The History Of Chillies in Portugal
While they were hugely instrumental in popularising Chillies worldwide - having introduced them amongst others to countries like India and Sri Lanka - the Portuguese are not particularly fond of spicy foods. Except for the Piri-Piri Chilli, which can be found as a sauce or oil on many Portuguese tables, you are more likely to find mild bell pepper type Chillies in Portugal’s cuisine.
Whilst the Chilli is not that widely used in Portugal, this is not to say that Portuguese-speaking people in other parts of the world are not fans. In Mozambique, Angola and South Africa (which has many citizens of Portuguese descent), Portuguese cooking is closely associated with the use of the Chilli. Dishes like Piri- Piri Chicken (Peri- Peri in South Africa) and Piri- Piri prawns are much loved by many from these countries. Indeed, because of the fondness for Chillies developed in the former Portuguese colonies, the Piri-Piri Chilli has become so popular in Portugal.
Similarly, in Goa, India, a Portuguese colony for 450 years, many dishes are fusions of Indian and Portuguese cooking, e.g. Vindaloo curries are made with Chillies. Brazil is another example of a former Portuguese colony where Portuguese is widely spoken, where Chillies are used in various recipes.
How Chillies are used in Portugal
Chillies in Portuguese cooking
Peri-Peri chillies are used in Portugal to prepare chicken and seafood dishes. Dishes like Frango Piri- Piri (Peri-peri chicken), Sardinha's assadas com pimenta chili, limão e alho (roasted sardines with Chillis with lemon and garlic) are typical examples. In Portugal and Mozambique, Chillies are used to make Piri-Piri Camarão (Peri-Peri Prawns). It is also used extensively to make Molho de Piri-Piri (Peri-Peri sauce) and Peri – Peri oil.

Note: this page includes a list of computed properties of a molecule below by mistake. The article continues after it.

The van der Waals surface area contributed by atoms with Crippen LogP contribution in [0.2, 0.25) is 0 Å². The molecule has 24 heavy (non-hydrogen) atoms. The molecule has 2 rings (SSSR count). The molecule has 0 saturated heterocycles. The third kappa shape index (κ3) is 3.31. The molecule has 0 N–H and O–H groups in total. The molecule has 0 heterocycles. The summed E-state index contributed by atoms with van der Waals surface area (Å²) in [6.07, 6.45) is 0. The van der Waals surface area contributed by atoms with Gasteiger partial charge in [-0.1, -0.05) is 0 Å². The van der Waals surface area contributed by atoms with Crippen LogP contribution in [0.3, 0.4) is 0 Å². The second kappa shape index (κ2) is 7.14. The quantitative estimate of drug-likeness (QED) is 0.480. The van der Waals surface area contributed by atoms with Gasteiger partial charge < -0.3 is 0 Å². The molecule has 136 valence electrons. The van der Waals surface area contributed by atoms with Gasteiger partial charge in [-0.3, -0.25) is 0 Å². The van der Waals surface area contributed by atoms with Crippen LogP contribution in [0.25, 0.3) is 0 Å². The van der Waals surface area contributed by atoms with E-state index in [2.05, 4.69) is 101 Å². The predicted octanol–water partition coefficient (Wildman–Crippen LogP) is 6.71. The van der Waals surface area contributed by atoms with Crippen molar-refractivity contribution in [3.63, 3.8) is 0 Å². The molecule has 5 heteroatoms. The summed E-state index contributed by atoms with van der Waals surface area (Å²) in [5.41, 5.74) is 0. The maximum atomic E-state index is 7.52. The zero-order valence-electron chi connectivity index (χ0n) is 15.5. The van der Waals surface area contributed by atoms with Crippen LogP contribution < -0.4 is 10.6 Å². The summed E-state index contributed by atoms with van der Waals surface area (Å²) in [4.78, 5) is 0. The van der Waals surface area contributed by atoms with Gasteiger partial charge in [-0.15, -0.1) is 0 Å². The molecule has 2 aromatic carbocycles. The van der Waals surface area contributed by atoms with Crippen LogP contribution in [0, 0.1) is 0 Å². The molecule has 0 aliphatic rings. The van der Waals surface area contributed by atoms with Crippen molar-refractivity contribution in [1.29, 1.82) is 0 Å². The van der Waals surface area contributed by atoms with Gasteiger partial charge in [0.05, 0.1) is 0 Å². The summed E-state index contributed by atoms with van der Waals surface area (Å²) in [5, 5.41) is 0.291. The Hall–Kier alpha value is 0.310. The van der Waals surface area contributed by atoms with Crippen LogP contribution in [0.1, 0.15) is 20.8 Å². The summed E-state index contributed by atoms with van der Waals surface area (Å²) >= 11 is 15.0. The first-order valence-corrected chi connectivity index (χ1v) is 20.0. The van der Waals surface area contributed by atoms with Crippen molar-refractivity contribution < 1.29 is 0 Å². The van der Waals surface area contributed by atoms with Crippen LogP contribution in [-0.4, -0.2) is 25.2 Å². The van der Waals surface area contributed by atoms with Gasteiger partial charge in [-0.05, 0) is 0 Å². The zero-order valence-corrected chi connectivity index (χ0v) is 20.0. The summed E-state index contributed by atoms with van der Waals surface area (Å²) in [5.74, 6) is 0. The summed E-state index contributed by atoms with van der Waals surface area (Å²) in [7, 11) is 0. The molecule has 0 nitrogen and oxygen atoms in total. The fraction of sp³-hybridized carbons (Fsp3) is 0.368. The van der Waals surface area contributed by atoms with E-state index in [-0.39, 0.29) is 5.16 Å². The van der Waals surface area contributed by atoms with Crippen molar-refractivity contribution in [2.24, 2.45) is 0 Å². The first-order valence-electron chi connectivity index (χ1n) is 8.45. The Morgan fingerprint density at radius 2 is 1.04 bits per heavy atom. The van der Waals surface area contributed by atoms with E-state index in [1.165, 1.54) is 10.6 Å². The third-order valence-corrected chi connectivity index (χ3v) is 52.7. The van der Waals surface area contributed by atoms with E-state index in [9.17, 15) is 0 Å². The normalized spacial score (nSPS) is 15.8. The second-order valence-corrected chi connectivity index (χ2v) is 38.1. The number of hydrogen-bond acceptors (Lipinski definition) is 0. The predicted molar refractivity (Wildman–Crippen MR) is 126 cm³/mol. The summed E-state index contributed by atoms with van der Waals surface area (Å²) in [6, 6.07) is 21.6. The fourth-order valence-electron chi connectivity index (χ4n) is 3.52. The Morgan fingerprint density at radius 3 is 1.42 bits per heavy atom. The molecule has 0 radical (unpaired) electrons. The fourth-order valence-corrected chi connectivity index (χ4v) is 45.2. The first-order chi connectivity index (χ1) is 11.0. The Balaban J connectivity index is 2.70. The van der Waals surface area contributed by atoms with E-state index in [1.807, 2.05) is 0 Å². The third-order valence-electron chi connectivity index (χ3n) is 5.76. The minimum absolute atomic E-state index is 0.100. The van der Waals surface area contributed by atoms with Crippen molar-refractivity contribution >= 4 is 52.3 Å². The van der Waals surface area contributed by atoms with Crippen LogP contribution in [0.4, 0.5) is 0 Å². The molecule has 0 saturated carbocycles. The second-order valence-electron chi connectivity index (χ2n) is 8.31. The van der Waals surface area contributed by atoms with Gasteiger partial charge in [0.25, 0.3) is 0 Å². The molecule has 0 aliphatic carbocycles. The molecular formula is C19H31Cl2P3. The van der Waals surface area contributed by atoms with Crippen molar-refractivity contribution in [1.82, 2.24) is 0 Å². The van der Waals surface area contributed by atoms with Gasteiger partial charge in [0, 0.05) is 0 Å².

Milder Chillies are used to make Massa de Pimentão (Bell pepper paste with garlic and olive oil), Caldeirada (Portuguese fish stew) and Chourico com Pimenta (Chorizo and Chillies)
Varieties of Chillies
Piri-Piri / Malagueta Chillies.
The names are used interchangeably, depending upon what part of the world you are in. Some may call the Malagueta the Piri-Piri Chilli; others will argue that the African Devil should claim this title. Yet others claim they are the same thing. While they both have the same origin (Capsicum frutescens species), I believe these Chillies are different. The African devil has developed its own character through African growing conditions that distinguish it from the Malagueta
When the African devil matures, it turns bright red. It has a Schoville rating of between 50000 and 175000 SHU and is predominantly grown in Africa. It was highly likely introduced to the African continent by the Portuguese.
The Malagueta, while being grown in Africa (and called Peri-Peri), is more commonly found in Brazil, which was interestingly a colony of Portugal. It starts as a small tapered green Chilli that grows to 2 inches when it will mature and turn red. It has a Scoville rating of between 60 000 and 100000 SHU. In Brazil, larger Malaguetas (approximately 2 inches) are called Malaguetão. Smaller Malaguetes (up to 1 inch) are called Malaquetinha. They are not different Chillies. It is simply the difference in size that gives these Chillies their names.
Irrespective of the above, both are much loved in Portugal.